What happens in psoriasis, exactly?

What is it?

Psoriasis is a long term autoimmune disease that causes patches of abnormal skin. There are five types of psoriasis, but the one accounting for 90% of cases, psoriasis vulgaris, is characterized by red patches with white scales on top. The patches are often itchy, and they can be present in a small area or even cover the whole body.

Psoriasis affects around 2-4% of the population of the Western world, and typically makes it first appearance between ages 15-25.

What causes it?

While the cause of psoriasis is not fully understood, a number of persuasive theories exist. The truth presumably lies somewhere between genetics, the immune system, and environmental factors.

Research has found that the twin siblings of people with psoriasis are 70% likely to develop it themselves. This suggests a strong yet not deterministic genetic link. Chronic infections, stress, and changes in climate are some of the things associated with the worsening of the disease.

What happens during it? 

The cells in our skin’s outer layer get renewed about once a month. In psoriasis this process speeds up with around five times. The body can’t keep up with this, and immature cells pile up on the skin surface causing the characteristic patches covered with dead cells.

Why the cell turnout rate is so high is closely tied to the immune system. The T cell is a type of white cells, and its main jobs include recognizing and helping to destroy cells that have been infected with things like viruses. If the T cells notice something that attempts to invade the body, they start producing cytokines: inflammation-causing molecules that make the blood vessels in the infected area dilate and in that way increase the amount of white cells transported there.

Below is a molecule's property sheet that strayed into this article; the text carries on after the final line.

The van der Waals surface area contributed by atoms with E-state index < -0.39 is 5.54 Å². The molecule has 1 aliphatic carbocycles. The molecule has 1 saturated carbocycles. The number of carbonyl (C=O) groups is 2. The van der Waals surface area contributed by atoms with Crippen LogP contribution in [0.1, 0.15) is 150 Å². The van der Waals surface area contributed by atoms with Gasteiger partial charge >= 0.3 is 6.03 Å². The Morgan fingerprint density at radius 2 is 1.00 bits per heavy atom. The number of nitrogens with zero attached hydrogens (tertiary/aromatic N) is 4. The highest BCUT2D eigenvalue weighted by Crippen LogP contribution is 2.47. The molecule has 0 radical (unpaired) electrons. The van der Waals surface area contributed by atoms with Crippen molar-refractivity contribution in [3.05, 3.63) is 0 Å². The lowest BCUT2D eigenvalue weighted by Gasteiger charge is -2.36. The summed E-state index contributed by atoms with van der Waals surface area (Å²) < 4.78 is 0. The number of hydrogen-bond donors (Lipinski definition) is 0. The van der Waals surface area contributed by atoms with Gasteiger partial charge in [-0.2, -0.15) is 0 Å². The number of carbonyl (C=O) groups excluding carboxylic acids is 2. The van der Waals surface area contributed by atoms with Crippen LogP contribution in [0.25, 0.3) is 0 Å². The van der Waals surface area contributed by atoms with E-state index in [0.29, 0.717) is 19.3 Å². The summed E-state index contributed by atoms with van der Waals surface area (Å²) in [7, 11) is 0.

Psoriasis is called an autoimmune disease because it is caused by the body’s own immune cells attacking the body’s healthy cells by accident. It is believed that the activation of the T cells is a vital part of a series of reactions that eventually leads to the inflammation of a skin area. The produced cytokines provoke keratinocytes, the cells of the skin’s outer layer, to divide and thus renew themselves excessively often. A cycle begins, when the T cells cause keranocytes to die and as a response they start dividing more rapidly, which triggers the development of new T cells.

How can it be treated?

While there is no definite cure for psoriasis, the symptoms can be managed. There are three main kinds of treatment: topical creams and such applied on the skin, phototherapy where ultraviolet light is used to slow down the renewal of cells, and systemic treatment where oral or injected medications are used.


Sources: http://www.webmd.com/skin-problems-and-treatments/psoriasis/psoriasis-causes-triggers, https://www.psoriasis.org/research/science-of-psoriasis/immune-system, http://emedicine.medscape.com/article/1943419-overview, en.wikipedia.org/wiki/Psoriasis, http://www.nhs.uk/Conditions/Psoriasis/Pages/Introduction.aspx, https://www.psoriasis.org/research/science-of-psoriasis/immune-system, http://www.webmd.com/skin-problems-and-treatments/psoriasis/phototherapy-for-psoriasis


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